Students have been being told for years now that their working lives will almost certainly take twists and turns, some of which they could never have anticipated during their college years. Lest any of today's undergraduates challenge that argument, perhaps my own experience will make believers of them.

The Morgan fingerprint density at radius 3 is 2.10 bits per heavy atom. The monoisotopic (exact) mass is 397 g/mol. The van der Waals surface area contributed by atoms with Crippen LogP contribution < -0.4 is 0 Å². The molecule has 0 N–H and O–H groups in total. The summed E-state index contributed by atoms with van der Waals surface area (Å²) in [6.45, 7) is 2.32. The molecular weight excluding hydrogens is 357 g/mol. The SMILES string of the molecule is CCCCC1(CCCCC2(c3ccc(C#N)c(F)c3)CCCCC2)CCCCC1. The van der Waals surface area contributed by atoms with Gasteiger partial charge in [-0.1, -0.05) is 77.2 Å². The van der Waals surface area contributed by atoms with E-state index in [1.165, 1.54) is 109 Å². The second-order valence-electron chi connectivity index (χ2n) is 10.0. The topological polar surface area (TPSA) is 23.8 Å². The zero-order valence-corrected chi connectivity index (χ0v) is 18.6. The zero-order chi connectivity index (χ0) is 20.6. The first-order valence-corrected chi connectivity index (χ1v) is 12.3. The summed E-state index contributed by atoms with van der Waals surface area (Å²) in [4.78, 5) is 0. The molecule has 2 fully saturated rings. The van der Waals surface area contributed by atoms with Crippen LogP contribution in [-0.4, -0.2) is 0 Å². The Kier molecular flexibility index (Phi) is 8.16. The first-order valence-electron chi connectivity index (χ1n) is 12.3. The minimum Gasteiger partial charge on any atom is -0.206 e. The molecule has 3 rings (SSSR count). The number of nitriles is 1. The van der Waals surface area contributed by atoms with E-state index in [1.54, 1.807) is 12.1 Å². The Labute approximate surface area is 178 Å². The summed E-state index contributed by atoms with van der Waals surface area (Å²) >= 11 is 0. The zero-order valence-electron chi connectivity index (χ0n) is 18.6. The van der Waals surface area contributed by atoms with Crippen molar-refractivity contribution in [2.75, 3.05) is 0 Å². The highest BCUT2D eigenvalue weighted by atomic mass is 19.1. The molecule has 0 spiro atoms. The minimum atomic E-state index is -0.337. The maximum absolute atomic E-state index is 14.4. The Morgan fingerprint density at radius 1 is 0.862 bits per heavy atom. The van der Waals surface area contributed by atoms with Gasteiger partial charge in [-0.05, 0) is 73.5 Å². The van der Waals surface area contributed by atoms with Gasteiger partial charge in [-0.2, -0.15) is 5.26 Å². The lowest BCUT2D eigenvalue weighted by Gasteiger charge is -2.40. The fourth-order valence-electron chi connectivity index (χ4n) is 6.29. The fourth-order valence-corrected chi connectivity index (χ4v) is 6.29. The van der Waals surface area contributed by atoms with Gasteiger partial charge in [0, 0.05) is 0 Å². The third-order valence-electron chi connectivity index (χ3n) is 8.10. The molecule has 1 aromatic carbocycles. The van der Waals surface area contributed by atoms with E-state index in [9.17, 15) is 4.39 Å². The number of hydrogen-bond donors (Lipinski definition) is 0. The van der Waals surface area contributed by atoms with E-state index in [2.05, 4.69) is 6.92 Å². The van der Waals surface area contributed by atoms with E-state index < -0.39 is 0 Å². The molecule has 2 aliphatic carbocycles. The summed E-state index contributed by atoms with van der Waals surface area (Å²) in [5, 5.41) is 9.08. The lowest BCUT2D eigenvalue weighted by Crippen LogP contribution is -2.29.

I have always had eclectic interests but during high school I was especially drawn to the natural sciences and mathematics. Thus, a career in engineering seemed to be a good fit for me and, with that in mind, I enrolled at now Trine University where I earned a Bachelor of Science in Chemical Engineering (1967) degree. Immediately thereafter, I began what would be a thirty-year career with The Goodyear Tire & Rubber Company (Akron, Ohio), intent from my day-of-hire to retire in 1997 and pursue 'something else' if interest and opportunity should allow my doing so at that time. The Company's Research and Development Management Training Program prepared me for many subsequent opportunities and I went on to work a number of assignments, most of which involved in one way or another materials science as applied to various tire product lines. As an early proponent of computerization, I later became a Computer Programmer and, eventually, a Certified Systems Analyst (Institute for the Certification of Computer Professionals) in the Technical Computer Operations Division. Experience gained in these various capacities led me to Project Management where I headed up teams that, on the 'Management side,' restructured Corporate Headquarters operations and, on the 'Technical side,' implemented a series of innovations that reduced 'Concept-to-Market' cycle time by half. I was also privileged to serve as one of a ten-member team that developed a Strategic Plan designed to guide the Company through the year 2040.